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Mark Bello
Mark Bello
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30 Million Reasons to End Nursing Home Abuse or Neglect

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A Stockton, CA family has been awarded nearly $30 million in a wrongful death nursing home lawsuit. The family’s 79 year old matriarch was suffering from mild dementia when she was moved to the Colonial Health care nursing home in March 2005. Seven months later, she died from an infected bedsore. The woman was known to family and friends as a vibrant woman; always helping others. Even with her mild dementia, she was still active until she suffered injuries from a fall in September 2005. Eight days later, she was diagnosed with a hip fracture and a bedsore was discovered. The nursing home staff let her suffer, in pain, for eight days, without proper diagnosis, and were also negligent in noticing the bed sore. Her condition deteriorated after hip surgery. A few weeks later, she died after the bedsore had become infected.

The lawsuit was filed against Colonial Health care and its parent company, Horizon West of Rocklin, alleging the entities were responsible for her death. The jury awarded $1.1 million in damages for her pain and suffering and her daughter’s loss of companionship. Testimonies during the wrongful death trial revealed that Colonial was chronically understaffed and had poor medical documentation. Former employees testified that the health care organization put profits before patients. The jury also awarded punitive damages stating that Colonial’s was “malicious, oppressive, or fraudulent.”

Colonial Health care has a history of problems with state regulators. It seems that this reported case is the fourth in recent years where a death occurred due to elder abuse and neglect. Proper staffing seems to be the most critical issue facing patients and families. In 2006, the facility received two Class AA citations, the most severe penalty possible, in the death of two patients. Class AA citations are care facility violations that a state department determines to be a direct cause of the death of a patient or resident. Last year, Colonial was cited with another Class AA penalty in another incident resulting in death. Although a license is supposed to be suspended or revoked when two Class AA citations are given within a 24-month period, the state reached a settlement agreement that allowed Colonial to stay open as long as they met the minimum staffing requirements. Had the state shut them down, this woman’s death may have been prevented. And, it appears that Colonial did not learn any lessons form this tragedy. During investigations into the case, it was discovered that Colonial’s own documentation demonstrated that the facility met acceptable standards only 24% of the time; further, there was only one licensed nurse for every 40 to 45 dementia patients.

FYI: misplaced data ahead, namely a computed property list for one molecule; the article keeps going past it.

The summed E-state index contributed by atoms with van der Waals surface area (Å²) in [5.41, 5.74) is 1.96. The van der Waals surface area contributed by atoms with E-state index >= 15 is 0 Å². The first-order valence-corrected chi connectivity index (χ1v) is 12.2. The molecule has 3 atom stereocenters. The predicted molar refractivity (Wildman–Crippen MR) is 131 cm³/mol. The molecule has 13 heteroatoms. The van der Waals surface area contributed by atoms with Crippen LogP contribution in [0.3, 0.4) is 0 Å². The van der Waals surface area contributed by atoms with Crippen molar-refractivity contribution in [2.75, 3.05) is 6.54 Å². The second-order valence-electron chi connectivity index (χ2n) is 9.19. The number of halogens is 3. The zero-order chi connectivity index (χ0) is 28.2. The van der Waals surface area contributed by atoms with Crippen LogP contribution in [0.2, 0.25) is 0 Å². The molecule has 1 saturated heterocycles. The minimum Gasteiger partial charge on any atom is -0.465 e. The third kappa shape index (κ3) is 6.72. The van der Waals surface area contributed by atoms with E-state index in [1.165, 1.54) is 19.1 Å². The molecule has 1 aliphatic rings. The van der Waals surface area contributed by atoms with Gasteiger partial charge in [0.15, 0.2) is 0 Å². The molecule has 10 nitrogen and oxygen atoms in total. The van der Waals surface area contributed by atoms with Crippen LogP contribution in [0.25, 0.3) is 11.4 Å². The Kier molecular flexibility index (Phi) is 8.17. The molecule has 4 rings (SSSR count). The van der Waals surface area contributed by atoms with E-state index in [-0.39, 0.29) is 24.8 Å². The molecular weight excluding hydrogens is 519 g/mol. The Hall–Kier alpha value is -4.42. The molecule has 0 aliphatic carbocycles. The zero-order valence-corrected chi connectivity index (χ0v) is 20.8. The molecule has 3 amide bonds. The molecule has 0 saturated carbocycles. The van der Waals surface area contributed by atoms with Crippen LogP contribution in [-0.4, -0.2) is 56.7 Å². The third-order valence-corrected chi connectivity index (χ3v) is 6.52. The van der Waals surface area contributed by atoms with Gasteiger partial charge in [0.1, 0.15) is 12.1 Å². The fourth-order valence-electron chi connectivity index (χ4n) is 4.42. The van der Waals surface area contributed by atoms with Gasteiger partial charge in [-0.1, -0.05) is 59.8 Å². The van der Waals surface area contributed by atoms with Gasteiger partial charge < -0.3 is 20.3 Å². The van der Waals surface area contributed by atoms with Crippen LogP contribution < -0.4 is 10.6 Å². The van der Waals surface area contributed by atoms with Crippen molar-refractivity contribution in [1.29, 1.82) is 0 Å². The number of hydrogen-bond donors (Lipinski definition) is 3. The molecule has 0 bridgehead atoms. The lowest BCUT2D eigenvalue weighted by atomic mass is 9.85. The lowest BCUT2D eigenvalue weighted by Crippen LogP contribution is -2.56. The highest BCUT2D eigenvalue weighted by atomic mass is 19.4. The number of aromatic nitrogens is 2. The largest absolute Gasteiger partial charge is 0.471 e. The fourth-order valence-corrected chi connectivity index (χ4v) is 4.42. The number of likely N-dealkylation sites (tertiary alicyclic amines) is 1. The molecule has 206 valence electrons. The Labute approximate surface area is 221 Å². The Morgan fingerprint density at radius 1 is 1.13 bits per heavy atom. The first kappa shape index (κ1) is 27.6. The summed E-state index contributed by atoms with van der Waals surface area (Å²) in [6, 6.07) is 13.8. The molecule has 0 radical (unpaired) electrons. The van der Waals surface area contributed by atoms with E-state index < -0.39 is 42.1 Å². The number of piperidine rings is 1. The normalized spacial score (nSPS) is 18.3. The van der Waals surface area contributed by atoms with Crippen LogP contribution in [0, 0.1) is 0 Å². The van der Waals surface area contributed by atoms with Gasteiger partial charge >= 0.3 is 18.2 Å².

When will all nursing homes be a safe place for our aging loved ones? When will those in non-compliance mode start doing a better job? While there are some outstanding senior care facilities, it is time that industry regulatory agencies hold those nursing homes that are not meeting acceptable standards accountable for improper staffing, care, and documentation. Until that time, the best deterrent to future conduct is the threat of a lawsuit; and, as was the case here, a punitive damages award.

Lawsuit Financial, the pro-justice lawsuit funding company, congratulates this Stockton family on its litigation success. We hope this case will have an impact on the elder care industry. As for our role in these cases, we will continue to assist patients and their loved ones who have been seriously injured or died due to nursing home abuse and neglect by providing strategic lawsuit funding while the case is pending. By eliminating financial pressure to settle a case too early for too little, a lawsuit cash advance can make a real difference in the resolution of personal injury litigation.

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    Nursing home abuse a severe detriment to our long term care facility industry. Whats shocking to me, as you have already stated, is that these places are inspected for quality measure with regards to care, to health regulations, and to safety, and nursing homes that are failing on all three counts are not forced to close their doors! They remain open and in service, poorly caring for our loved ones. It’s a profit before people mentality we are dealing with, and something needs to change.